a Do-It-Yourselfer, youve probably done it wrong a
few times. Everyone has. This is how you learn hopefully,
not to do the same thing again.
Here are a
few classics from the Mashed Finger File; if you havent already
done em try not to do ’em!
the car on grass or dirt
and get underneath it
are surely maimed and even killed each year as a result of dumbo
Dont Do car jacking techniques than are mauled by sharks or
killed by lightning. Even hard-packed dirt can give way once the
weight of a two-ton car is hoisted on it. Gravel shifts and
grass is soft.
the car on a level, hard surface such as a concrete driveway pad
(or similar). And: dont ever crawl underneath the car
before the frame is properly supported by fixed jack stands.
Not just the
jack. Because jacks can leak.
rubber fuel hose in a fuel injected car
like engine fires, of course. The pressure in the fuel lines of
a modern fuel injected car can be as high 40 psi or more vs. 3-6
psi or so in a car (mostly early 1980s and older) equipped with
a carburetor. Fuel injected cars use hose that is rated to withstand
much higher operating pressures; regular fuel hose isnt. While
there may be (and ought to be) markings on the hose indicating its
rating (for fuel injection, etc.) its still important
to be 100 percent sure youre using the right stuff. Same with
the connectors/clamps. Because fuel injection systems usually have
specific clamps that are designed for the higher operating pressures
damaged brake lines
Do is even more potentially dangerous than the use of regular (low
pressure) rubber fuel hose in a high-pressure, fuel-injected car.
Because at least with an engine fire, youll probably be able
to stop the car, get out and flee the scene. But if the brakes
fail due to hydraulic problems caused by a cheesy spliced-in section
you cant just open the door and get out at
If a steel
brake line is damaged or rusty, the proper repair is to replace
the entire section with a new steel line. Never patch a section
like you might a leaky kitchen sink. Unless youre looking
to try an unusual form of assisted suicide.
on less than all your lug nuts
cars have either four or five lug nuts securing each wheel to its
hub. None of the individual lug nuts (or studs) are optional. Its
a serious Dont Do to drive around with one (or more) lug nuts
not secured because you (or the Quick Lube place) sheared off the
stud or something like that. The wheel can come off while youre
toodling down the road and when it does, the car will likely
suffer violent loss of control as the weight shifts suddenly and
unexpectedly. At the very least if youre lucky
all youll be is seriously stuck and looking at a fat tow bill.
More likely, youll have wrecked the car or caused it serious
damage. All because you were too cheap (or lazy) to fix a $5 wheel
stud or replace a 75 cent lug nut.
check engine light
the mid-90s new cars have come with On Board Diagnostics (OBD).
This means the computer that controls the engine continuously self
checks its various systems and, when somethings not right,
lets you know by triggering the amber check engine light
on the dash.
the fault is emissions related, which means its still safe
to drive the car. But even though the car may seem to be running
ok, it doesnt mean you should ignore the warning light indefinitely.
For one, your
gas mileage will probably go down because the engines not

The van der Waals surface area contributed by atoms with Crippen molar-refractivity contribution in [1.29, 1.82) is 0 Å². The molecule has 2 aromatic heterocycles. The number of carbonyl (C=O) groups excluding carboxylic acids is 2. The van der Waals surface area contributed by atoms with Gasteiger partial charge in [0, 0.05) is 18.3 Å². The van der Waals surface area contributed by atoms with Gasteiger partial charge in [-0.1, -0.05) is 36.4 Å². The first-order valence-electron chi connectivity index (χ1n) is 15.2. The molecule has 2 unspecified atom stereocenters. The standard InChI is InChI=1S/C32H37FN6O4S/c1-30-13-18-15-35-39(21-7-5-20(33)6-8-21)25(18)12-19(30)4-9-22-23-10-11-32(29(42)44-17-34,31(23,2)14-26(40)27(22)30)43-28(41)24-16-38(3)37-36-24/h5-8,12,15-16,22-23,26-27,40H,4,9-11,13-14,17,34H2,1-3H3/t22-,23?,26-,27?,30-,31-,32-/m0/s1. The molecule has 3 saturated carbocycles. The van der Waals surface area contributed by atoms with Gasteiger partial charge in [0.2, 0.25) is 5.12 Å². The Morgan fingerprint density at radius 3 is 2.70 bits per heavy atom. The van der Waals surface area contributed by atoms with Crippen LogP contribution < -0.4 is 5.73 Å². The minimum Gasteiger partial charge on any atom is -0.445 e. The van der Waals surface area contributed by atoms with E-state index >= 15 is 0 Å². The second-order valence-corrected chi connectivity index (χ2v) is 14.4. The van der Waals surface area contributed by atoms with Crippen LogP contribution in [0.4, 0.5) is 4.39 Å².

operating at peak efficiency; it may be in what they call open
loop and so, burning more fuel. For two, your cars
tailpipe emissions may be higher than they ought to be which
may not bother you directly, but will definitely cause you problems
when your car fails smog check.
But most important
of all, the check engine light might be warning of a
problem that could lead to expensive repairs (such as replacing
a ruined catalytic converter as a result of bad O2 sensors) if you
dont get whatevers not right checked out and
fixed, if need be.
high speed/for extended periods on a Space Saver tire
Many new cars
no longer come with full-size spare tires. Instead, they have a
space saver temporary tire that is often much smaller than
the normal tire they are stepping in for. These temporary spares
are are designed only to let you gimp to the next available tire
store or get you home. Thats it. They are not intended for
high-speed driving and almost always will negatively affect
the way your car handles and brakes.
If you dont
want to wreck, dont drive on the space saver for more than
about 50 miles or faster than about 50 mph. (Your owners manual
will have specific warnings and cautions applicable to your particular
been tempted? You dont want to have to make two trips
to the store; so instead of doing the right thing you do the wrong
thing and have the forklift guy put a full load of bricks in the
bed that makes it sag so low you can almost hear the shock absorbers
screaming. You may soon hear them doing something else
(in addition to potentially damaging excessive load on those shocks
as well as other suspension components) will result from loading
your vehicle beyond what its rated to carry and could
result in permanent, expensive damage to the vehicle as well as
If you do cause
an accident while driving an overloaded vehicle, keep in mind that
you could be criminally charged as well as end up being sued out
of your house and into a van down by the river by the person you
Keep it in
mind. That extra trip is almost always worth the hassle.
with permission from EricPetersAutos.com.
[send him mail] is an automotive
columnist and author of Automotive
Atrocities and Road Hogs (2011). Visit his
© 2011 Eric Peters
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